Ah, the musings that surface after watching “Buffy, the Vampire Slayer” at midnight…
The wind has been building up for hours – howling and moaning and shaking the trees free of their leaves. A mass of grey clouds, impossible to see in the dark night sky, sits above everything, threatening to release more than the drizzle that has been making the world outside a wet, slippery place.
Then, suddenly, there is that flash. So bright, so sudden, like an enormous camera from up above taking a picture of this glorious, wild scene of winter. The lightning flashes quickly, piercing through eyelids and warning the sleepers in their warm beds and toasty homes of what is to come. The lightning is so quick that no-one’s really sure if it was really lightning or perhaps just a strange light coming from something else outside.
But there is no mistaking what the bright, almost audible crack of light was when the thunder roles in. At first, it rolls in softly, like the tires of a car crunching on a gravelly driveway. Next time the lighting comes though, the rumble of the thunder sounds closer, more threatening. Finally, as the storm reaches its peek, the thunder cracks loudly, as if something were whipping the storm into a wild frenzy, the wind stronger than ever and the rain and hail pounding down on any unlucky souls who happen to be outside.
The sleepers in their warm blankets roll over and smile at the loud noises, feeling secure and peaceful in their beds. Or sometimes they quake with fear, even knowing that they are perfectly safe. The storm outside doesn’t care though for what the people think of it – it will rage and billow and cover the world with wet until it calms, seemingly of its own accord, and goes to sleep itself.
Standing at the edge of the yard, beyond the pool, beyond the odd bust of the Indian chief, right in the flower garden, trying hard not to step on the precious buds, is a girl. She’s wearing a short t-shirt and hugging herself against the cool morning breeze that ruffled her sleeves and her long hair. She closes her eyes and smiles into the morning sunlight, feeling glad despite having slept only a handful of hours.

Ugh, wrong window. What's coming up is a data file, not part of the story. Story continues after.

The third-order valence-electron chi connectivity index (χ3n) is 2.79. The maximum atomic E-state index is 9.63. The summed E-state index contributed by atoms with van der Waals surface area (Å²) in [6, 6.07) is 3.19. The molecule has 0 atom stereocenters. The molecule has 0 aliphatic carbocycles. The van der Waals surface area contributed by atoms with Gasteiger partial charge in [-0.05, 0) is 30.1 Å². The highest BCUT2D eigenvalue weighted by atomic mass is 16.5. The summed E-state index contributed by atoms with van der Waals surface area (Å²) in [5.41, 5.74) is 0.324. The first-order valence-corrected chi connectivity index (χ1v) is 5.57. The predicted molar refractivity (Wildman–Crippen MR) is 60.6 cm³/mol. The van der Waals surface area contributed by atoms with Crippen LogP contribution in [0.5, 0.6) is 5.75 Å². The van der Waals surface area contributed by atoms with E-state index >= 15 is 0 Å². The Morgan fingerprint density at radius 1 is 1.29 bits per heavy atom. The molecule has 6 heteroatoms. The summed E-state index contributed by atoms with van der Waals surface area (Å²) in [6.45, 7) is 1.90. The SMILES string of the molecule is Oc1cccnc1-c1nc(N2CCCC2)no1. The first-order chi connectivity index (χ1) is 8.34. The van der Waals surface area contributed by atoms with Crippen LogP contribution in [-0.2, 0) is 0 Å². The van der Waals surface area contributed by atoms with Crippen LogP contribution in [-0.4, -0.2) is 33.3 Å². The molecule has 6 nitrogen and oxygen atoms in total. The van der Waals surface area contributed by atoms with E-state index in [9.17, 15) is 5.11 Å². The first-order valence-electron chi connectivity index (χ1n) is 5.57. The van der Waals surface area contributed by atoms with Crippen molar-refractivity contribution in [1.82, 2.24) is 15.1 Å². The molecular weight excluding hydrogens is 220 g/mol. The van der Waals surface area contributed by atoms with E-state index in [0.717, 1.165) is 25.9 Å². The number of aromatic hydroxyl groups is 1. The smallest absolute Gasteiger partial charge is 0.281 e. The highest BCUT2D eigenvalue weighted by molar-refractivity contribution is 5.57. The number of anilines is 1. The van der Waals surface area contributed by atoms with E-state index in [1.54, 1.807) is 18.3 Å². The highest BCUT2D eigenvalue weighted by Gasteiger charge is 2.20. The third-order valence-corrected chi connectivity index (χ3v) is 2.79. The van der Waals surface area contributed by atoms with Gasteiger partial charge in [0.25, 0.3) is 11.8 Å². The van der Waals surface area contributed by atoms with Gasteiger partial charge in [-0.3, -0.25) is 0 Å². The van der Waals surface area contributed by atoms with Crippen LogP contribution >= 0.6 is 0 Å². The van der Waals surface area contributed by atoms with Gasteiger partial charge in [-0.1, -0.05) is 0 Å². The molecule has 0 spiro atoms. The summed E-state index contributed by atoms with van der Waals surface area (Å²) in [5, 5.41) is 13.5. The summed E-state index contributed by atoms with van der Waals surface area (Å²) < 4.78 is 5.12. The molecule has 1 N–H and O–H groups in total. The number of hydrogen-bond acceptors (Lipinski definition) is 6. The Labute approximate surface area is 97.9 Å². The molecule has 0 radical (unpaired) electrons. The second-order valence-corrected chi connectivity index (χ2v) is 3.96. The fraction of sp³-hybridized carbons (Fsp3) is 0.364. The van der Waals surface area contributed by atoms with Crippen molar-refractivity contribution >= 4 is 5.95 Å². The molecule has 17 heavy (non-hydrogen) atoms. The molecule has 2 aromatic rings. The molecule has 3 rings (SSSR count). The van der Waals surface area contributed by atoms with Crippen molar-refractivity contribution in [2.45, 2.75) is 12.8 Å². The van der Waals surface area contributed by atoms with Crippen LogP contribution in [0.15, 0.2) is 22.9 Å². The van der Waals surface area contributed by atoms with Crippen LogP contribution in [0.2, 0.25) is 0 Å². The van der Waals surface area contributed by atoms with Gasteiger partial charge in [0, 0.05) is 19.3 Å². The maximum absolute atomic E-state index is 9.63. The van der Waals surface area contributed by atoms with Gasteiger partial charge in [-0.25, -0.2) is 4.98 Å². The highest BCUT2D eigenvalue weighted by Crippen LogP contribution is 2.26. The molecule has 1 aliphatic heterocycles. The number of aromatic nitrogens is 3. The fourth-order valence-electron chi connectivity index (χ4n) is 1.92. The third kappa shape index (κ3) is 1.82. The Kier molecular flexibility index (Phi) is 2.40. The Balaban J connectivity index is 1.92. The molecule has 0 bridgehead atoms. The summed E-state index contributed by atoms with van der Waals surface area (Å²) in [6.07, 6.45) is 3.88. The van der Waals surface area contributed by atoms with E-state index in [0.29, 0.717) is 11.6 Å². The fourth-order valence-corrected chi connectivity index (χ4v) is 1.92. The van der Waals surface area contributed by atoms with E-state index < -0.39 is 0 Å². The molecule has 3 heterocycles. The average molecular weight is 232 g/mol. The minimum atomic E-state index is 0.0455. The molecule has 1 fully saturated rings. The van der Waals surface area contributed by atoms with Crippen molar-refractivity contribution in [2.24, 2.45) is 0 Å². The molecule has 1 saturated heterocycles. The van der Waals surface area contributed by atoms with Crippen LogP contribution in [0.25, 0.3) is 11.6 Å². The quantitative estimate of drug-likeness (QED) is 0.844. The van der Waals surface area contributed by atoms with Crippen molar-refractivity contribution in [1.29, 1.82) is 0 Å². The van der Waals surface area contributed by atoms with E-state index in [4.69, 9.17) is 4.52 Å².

When she opens her eyes again, she really looks, really stares hard at the view in front of her. So strange to have a yard end and have the wilderness begin right after the fence. The valley stretches out below her, and she gazes at it intently, trying to see wildlife – a few deer perhaps, a coyote. As usual, she sees nothing but the shrubs and trees and the vast greenness of the hills.
At last, she raises her eyes beyond the valley, beyond the hills, to stare at the tiny patch of blue, slightly darker than the sky, that is right there in that little break between the hills. The ocean. Sometimes she can even smell the salt-air from here, despite being miles away.
Eventually, she’ll walk in her bare feet back into the house and have breakfast with her family, who will all be waking up early due to jet-lag, just like her. That first morning of every visit to Los Angeles’s beautiful hills is always like this – magical.
For a moment, the heat rises from the very tips of the toes all the way to the smallest nerve-endings in the fingertips and from thence to every part of the face. The heat rushes through the veins and tendons, searching out every muscle that can be flexed and made taught. For only a moment, all this happens unfettered by thought, by reality, by anything except the pure and unending rage.
In the one, pure moment before thought, the body is entirely out of its owner’s control, ruled by temper and animal instinct. But for a moment only. Muscles taught, blood pulsing wildly, hands clenching and unclenching, the thoughts nevertheless rise to meet rationality, reality and morals. The rage fights to be heard, to be let out, and while the body might lash out, hit, rend, tear and scratch, it will now be done with the knowledge of what is right, what is wrong, and what hurt is being inflicted because of the temper.
Rage and Temper – two harsh masters of which we all would want to be free. Alas, they are part of our natures. It is only that in some they rise to the surface more quickly, while some are lucky enough to have them lie dormant most of the time.